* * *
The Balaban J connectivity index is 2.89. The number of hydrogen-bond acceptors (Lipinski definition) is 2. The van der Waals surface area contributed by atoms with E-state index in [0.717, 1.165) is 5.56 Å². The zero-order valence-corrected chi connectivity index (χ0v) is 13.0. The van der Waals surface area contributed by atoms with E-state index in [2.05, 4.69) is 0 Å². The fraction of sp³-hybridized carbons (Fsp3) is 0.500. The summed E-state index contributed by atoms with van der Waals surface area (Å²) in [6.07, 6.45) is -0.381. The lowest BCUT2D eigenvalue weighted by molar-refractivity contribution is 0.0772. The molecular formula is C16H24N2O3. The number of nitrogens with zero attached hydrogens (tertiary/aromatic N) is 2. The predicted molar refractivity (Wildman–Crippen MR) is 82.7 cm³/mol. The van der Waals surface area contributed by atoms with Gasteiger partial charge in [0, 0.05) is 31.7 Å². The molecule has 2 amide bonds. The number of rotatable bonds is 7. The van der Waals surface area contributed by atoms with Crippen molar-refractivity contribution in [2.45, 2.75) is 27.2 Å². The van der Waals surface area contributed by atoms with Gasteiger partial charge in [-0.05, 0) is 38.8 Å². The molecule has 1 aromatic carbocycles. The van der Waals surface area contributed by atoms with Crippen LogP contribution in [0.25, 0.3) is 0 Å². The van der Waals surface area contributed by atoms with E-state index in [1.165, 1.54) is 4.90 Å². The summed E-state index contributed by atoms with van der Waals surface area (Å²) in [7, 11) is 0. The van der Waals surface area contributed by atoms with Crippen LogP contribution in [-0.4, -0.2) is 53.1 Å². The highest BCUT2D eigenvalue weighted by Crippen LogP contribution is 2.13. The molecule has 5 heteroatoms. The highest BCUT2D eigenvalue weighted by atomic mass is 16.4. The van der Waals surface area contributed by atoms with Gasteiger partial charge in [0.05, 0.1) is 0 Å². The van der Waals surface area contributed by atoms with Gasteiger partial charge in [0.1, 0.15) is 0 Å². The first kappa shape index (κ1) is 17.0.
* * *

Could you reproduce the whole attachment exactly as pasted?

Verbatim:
The Balaban J connectivity index is 2.89. The number of hydrogen-bond acceptors (Lipinski definition) is 2. The van der Waals surface area contributed by atoms with E-state index in [0.717, 1.165) is 5.56 Å². The zero-order valence-corrected chi connectivity index (χ0v) is 13.0. The van der Waals surface area contributed by atoms with E-state index in [2.05, 4.69) is 0 Å². The fraction of sp³-hybridized carbons (Fsp3) is 0.500. The summed E-state index contributed by atoms with van der Waals surface area (Å²) in [6.07, 6.45) is -0.381. The lowest BCUT2D eigenvalue weighted by molar-refractivity contribution is 0.0772. The molecular formula is C16H24N2O3. The number of nitrogens with zero attached hydrogens (tertiary/aromatic N) is 2. The predicted molar refractivity (Wildman–Crippen MR) is 82.7 cm³/mol. The van der Waals surface area contributed by atoms with Gasteiger partial charge in [0, 0.05) is 31.7 Å². The molecule has 2 amide bonds. The number of rotatable bonds is 7. The van der Waals surface area contributed by atoms with Crippen molar-refractivity contribution in [2.45, 2.75) is 27.2 Å². The van der Waals surface area contributed by atoms with Gasteiger partial charge in [-0.05, 0) is 38.8 Å². The molecule has 1 aromatic carbocycles. The van der Waals surface area contributed by atoms with Crippen LogP contribution in [0.25, 0.3) is 0 Å². The van der Waals surface area contributed by atoms with E-state index in [1.165, 1.54) is 4.90 Å². The summed E-state index contributed by atoms with van der Waals surface area (Å²) in [7, 11) is 0. The van der Waals surface area contributed by atoms with Crippen LogP contribution in [-0.4, -0.2) is 53.1 Å². The highest BCUT2D eigenvalue weighted by Crippen LogP contribution is 2.13. The molecule has 5 heteroatoms. The highest BCUT2D eigenvalue weighted by atomic mass is 16.4. The van der Waals surface area contributed by atoms with Gasteiger partial charge in [0.05, 0.1) is 0 Å². The van der Waals surface area contributed by atoms with Gasteiger partial charge in [0.1, 0.15) is 0 Å². The first kappa shape index (κ1) is 17.0.